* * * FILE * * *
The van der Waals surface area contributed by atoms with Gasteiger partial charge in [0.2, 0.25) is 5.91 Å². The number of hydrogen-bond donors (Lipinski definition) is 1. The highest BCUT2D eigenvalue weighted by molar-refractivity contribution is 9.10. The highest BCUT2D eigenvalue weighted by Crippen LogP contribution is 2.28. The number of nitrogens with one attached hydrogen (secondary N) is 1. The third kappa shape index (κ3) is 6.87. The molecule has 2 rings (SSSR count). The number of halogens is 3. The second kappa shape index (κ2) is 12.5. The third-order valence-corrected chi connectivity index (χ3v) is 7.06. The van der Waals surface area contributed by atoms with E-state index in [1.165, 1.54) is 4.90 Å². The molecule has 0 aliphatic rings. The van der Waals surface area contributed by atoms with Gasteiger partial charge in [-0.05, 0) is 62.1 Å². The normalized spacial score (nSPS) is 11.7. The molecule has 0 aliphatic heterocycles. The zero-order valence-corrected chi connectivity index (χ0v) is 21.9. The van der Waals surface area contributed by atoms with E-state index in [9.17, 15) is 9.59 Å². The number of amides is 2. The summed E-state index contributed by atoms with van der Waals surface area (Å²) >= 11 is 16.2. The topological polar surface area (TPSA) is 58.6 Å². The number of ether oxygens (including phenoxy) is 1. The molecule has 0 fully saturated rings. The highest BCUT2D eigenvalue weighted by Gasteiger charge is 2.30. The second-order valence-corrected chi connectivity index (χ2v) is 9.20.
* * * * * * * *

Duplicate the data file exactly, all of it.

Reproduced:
The van der Waals surface area contributed by atoms with Gasteiger partial charge in [0.2, 0.25) is 5.91 Å². The number of hydrogen-bond donors (Lipinski definition) is 1. The highest BCUT2D eigenvalue weighted by molar-refractivity contribution is 9.10. The highest BCUT2D eigenvalue weighted by Crippen LogP contribution is 2.28. The number of nitrogens with one attached hydrogen (secondary N) is 1. The third kappa shape index (κ3) is 6.87. The molecule has 2 rings (SSSR count). The number of halogens is 3. The second kappa shape index (κ2) is 12.5. The third-order valence-corrected chi connectivity index (χ3v) is 7.06. The van der Waals surface area contributed by atoms with E-state index in [1.165, 1.54) is 4.90 Å². The molecule has 0 aliphatic rings. The van der Waals surface area contributed by atoms with Gasteiger partial charge in [-0.05, 0) is 62.1 Å². The normalized spacial score (nSPS) is 11.7. The molecule has 0 aliphatic heterocycles. The zero-order valence-corrected chi connectivity index (χ0v) is 21.9. The van der Waals surface area contributed by atoms with E-state index in [9.17, 15) is 9.59 Å². The number of amides is 2. The summed E-state index contributed by atoms with van der Waals surface area (Å²) >= 11 is 16.2. The topological polar surface area (TPSA) is 58.6 Å². The number of ether oxygens (including phenoxy) is 1. The molecule has 0 fully saturated rings. The highest BCUT2D eigenvalue weighted by Gasteiger charge is 2.30. The second-order valence-corrected chi connectivity index (χ2v) is 9.20.